When Toronto reported in June that it had fully complied with physical distancing requirements in its shelter system, there were still 32 beds at seven sites that weren’t yet adhering to distancing standards, new documents in an ongoing lawsuit reveal — something a coalition of homeless service providers and human rights advocates allege that senior city managers knew.
“Although it was under no requirement to do so by a particular point in time, for its own reasons, the City determined to assert that it had achieved compliance with Physical Distancing Standards on June 15, 2020, despite actual knowledge that it had not in fact done so,” it claims.
Lawyer Jessica Orkin, who represents the coalition, said the new documents – which include emails between city staff and others on June 15 – present a “very clear paper trail” of the city knowing it wasn’t in compliance, but deciding to claim it anyway.
The coalition is asking the court to find that the city hadn’t reached compliance by June 15 — and still hasn’t.
The city disputes that claim, though it confirmed in documents filed Tuesday that 32 beds at seven sites were not properly distanced when it claimed full system compliance on June 15.
The city argues that the beds represent just 0.45 per cent of the shelter system, and that their impact was negligible. The last of those beds were taken out of the system by Sept. 9, the city says.
The lawsuit also includes disputes over the definition of appropriate spacing and who the city is obligated to shelter.
A hearing has been scheduled for Thursday.
The suit was initially filed by the coalition earlier in the pandemic. It accused the city of failing to provide safe living conditions in its shelters, respites and drop-in facilities.
A settlement was reached in May, in which the city agreed to make best efforts to ensure two metres between all beds, stop using bunk beds, and ensure that beds were available for anyone receiving support services from the system since March 11, including those in encampments.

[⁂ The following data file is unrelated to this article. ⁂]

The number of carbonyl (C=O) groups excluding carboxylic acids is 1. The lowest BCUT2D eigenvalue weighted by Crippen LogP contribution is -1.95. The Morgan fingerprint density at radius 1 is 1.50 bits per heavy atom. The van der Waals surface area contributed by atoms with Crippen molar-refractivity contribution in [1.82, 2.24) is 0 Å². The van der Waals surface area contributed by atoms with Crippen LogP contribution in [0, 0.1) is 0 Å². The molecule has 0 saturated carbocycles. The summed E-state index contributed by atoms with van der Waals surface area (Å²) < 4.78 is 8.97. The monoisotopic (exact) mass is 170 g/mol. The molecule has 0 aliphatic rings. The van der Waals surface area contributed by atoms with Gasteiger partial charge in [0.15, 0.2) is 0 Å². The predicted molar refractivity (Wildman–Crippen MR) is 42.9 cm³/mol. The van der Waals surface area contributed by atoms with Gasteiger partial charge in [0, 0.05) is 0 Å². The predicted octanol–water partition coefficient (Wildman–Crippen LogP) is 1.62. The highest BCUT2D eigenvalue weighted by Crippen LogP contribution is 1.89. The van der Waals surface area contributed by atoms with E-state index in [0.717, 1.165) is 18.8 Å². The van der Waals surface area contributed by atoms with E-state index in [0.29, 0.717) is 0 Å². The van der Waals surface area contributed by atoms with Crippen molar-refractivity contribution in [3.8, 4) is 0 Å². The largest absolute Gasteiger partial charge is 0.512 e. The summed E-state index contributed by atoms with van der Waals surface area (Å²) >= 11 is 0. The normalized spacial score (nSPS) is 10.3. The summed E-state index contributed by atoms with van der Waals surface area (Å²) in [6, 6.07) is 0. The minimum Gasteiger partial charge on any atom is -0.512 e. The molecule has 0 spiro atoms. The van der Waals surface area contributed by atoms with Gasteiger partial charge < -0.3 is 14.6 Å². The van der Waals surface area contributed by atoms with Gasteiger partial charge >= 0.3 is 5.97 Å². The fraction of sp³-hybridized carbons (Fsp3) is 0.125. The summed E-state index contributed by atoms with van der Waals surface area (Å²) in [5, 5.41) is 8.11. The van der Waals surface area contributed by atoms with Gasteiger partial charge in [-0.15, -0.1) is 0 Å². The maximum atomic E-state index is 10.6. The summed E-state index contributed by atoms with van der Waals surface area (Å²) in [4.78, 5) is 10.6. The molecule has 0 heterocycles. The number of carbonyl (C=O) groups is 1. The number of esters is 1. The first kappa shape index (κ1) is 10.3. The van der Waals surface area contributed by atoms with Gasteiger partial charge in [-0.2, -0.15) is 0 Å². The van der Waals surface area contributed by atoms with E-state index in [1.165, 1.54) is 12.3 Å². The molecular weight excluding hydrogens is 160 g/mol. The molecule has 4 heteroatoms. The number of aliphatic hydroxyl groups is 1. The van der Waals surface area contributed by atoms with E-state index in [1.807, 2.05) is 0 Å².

But the coalition relaunched its case in July – shortly after the city said it reached full compliance.
In the newly filed documents, the city says the decision to assert achievement on June15 was made by Gordon Tanner, the city’s homeless initiatives and prevention services director, and was based on its interpretation of the settlement and the commitment to use “best efforts” to achieve distancing — understanding that “fine tuning and adjustments would continue.”
Reaching that milestone meant the city no longer had to issue weekly progress reports, and could stop issuing monthly updates after two months.
The coalition has filed with the court emails from the day the final weekly report was sent that is says are evidence senior managers knew the city hadn’t reached full compliance. The city says the emails merely demonstrate a final push to get there.
“I know everyone wants this to disappear, but I feel like we are pushing a bit too hard to finalize today and it could leave us vulnerable,” Brad Boucher, operations and support services manager, wrote to several other city staff members at 7:37 a.m. on June 15, the documents show.
Boucher wrote that his team hadn’t begun “any of the work” outlined in an earlier email from the director of service planning and integrity, “so we will definitely be rushed to complete.”
An email from a little more than an hour later from Tanner says that he’d assured Mary-Anne Bedard, general manager of SSHA, that the report that day would be their last weekly dispatch.
“Please do what you can to have the team complete their assigned work today. Our (quality assurance) visits will continue as we move forward in the spirit of continuous improvement,” Tanner wrote back to Boucher and several others on the email chain.
Other emails in the new filings raised concern with specific sites, and show Boucher noting that a number of providers either used a six-foot measurement instead of the mandated two metres – a difference of roughly half a foot – “or admitted they never measured at all.”
After a conference call between Tanner and other city staff members around 5:30 p.m. that day, the final weekly report was sent to the coalition’s legal team by the city’s counsel at 9:49 p.m.
Never miss the latest news from the Star with our email newsletters. They’re free with your subscription.
The city, in its new filing, said it was “evident” that the significance of the commitment made in the May settlement was not communicated to staff. But the city argues that the documents filed don’t support the allegation that staff were deliberately hiding sites that weren’t yet compliant.
The coalition, meanwhile, is asking the court for “additional protections” to ensure the sufficiency of the city’s efforts, and the reliability of the information it provides.
Since COVID-19 struck, the costs to operate a shelter bed have doubled in Toronto due largely to reductions in capacity, and the city says roughly a third of shelters are no longer viable.
Victoria Gibson, Local Journalism Initiative Reporter, Toronto Star